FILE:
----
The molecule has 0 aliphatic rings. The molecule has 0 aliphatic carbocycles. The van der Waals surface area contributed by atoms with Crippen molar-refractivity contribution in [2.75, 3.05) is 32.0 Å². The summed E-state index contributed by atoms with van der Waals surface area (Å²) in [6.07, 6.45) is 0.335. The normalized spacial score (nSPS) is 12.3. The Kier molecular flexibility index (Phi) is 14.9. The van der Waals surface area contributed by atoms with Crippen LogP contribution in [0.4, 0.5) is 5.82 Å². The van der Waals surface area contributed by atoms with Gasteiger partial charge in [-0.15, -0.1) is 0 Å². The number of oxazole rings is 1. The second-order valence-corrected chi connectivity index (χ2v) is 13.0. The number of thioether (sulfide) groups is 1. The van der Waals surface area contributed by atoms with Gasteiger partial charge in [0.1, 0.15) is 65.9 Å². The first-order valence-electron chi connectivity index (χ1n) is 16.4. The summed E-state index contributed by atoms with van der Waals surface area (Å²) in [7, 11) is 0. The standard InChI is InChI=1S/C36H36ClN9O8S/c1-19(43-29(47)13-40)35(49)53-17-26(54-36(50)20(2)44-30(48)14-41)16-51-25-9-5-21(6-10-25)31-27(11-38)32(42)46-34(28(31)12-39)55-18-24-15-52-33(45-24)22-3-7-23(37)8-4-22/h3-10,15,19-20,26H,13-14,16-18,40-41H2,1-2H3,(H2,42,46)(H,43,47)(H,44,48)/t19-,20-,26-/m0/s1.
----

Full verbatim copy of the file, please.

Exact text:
The molecule has 0 aliphatic rings. The molecule has 0 aliphatic carbocycles. The van der Waals surface area contributed by atoms with Crippen molar-refractivity contribution in [2.75, 3.05) is 32.0 Å². The summed E-state index contributed by atoms with van der Waals surface area (Å²) in [6.07, 6.45) is 0.335. The normalized spacial score (nSPS) is 12.3. The Kier molecular flexibility index (Phi) is 14.9. The van der Waals surface area contributed by atoms with Crippen LogP contribution in [0.4, 0.5) is 5.82 Å². The van der Waals surface area contributed by atoms with Gasteiger partial charge in [-0.15, -0.1) is 0 Å². The number of oxazole rings is 1. The second-order valence-corrected chi connectivity index (χ2v) is 13.0. The number of thioether (sulfide) groups is 1. The van der Waals surface area contributed by atoms with Gasteiger partial charge in [0.1, 0.15) is 65.9 Å². The first-order valence-electron chi connectivity index (χ1n) is 16.4. The summed E-state index contributed by atoms with van der Waals surface area (Å²) in [7, 11) is 0. The standard InChI is InChI=1S/C36H36ClN9O8S/c1-19(43-29(47)13-40)35(49)53-17-26(54-36(50)20(2)44-30(48)14-41)16-51-25-9-5-21(6-10-25)31-27(11-38)32(42)46-34(28(31)12-39)55-18-24-15-52-33(45-24)22-3-7-23(37)8-4-22/h3-10,15,19-20,26H,13-14,16-18,40-41H2,1-2H3,(H2,42,46)(H,43,47)(H,44,48)/t19-,20-,26-/m0/s1.